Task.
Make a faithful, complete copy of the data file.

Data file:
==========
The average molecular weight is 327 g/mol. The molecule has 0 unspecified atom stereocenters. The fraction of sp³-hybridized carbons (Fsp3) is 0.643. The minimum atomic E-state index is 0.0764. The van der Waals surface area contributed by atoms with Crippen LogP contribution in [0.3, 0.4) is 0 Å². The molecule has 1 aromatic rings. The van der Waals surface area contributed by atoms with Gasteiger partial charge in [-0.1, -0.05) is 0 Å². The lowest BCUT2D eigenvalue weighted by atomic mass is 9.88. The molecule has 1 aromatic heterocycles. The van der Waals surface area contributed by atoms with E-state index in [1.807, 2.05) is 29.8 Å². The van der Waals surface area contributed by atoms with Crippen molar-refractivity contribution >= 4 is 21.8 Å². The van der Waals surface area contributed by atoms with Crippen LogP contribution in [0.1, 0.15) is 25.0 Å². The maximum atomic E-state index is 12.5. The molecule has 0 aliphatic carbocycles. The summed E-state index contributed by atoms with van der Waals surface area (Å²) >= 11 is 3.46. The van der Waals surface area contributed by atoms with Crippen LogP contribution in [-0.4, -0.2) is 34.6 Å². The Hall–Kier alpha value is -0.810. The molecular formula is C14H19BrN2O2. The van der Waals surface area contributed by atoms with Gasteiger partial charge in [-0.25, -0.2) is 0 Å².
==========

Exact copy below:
The average molecular weight is 327 g/mol. The molecule has 0 unspecified atom stereocenters. The fraction of sp³-hybridized carbons (Fsp3) is 0.643. The minimum atomic E-state index is 0.0764. The van der Waals surface area contributed by atoms with Crippen LogP contribution in [0.3, 0.4) is 0 Å². The molecule has 1 aromatic rings. The van der Waals surface area contributed by atoms with Gasteiger partial charge in [-0.1, -0.05) is 0 Å². The lowest BCUT2D eigenvalue weighted by atomic mass is 9.88. The molecule has 1 aromatic heterocycles. The van der Waals surface area contributed by atoms with E-state index in [1.807, 2.05) is 29.8 Å². The van der Waals surface area contributed by atoms with Crippen molar-refractivity contribution >= 4 is 21.8 Å². The van der Waals surface area contributed by atoms with Crippen LogP contribution in [0.1, 0.15) is 25.0 Å². The maximum atomic E-state index is 12.5. The molecule has 0 aliphatic carbocycles. The summed E-state index contributed by atoms with van der Waals surface area (Å²) >= 11 is 3.46. The van der Waals surface area contributed by atoms with Crippen LogP contribution in [-0.4, -0.2) is 34.6 Å². The Hall–Kier alpha value is -0.810. The molecular formula is C14H19BrN2O2. The van der Waals surface area contributed by atoms with Gasteiger partial charge in [-0.25, -0.2) is 0 Å².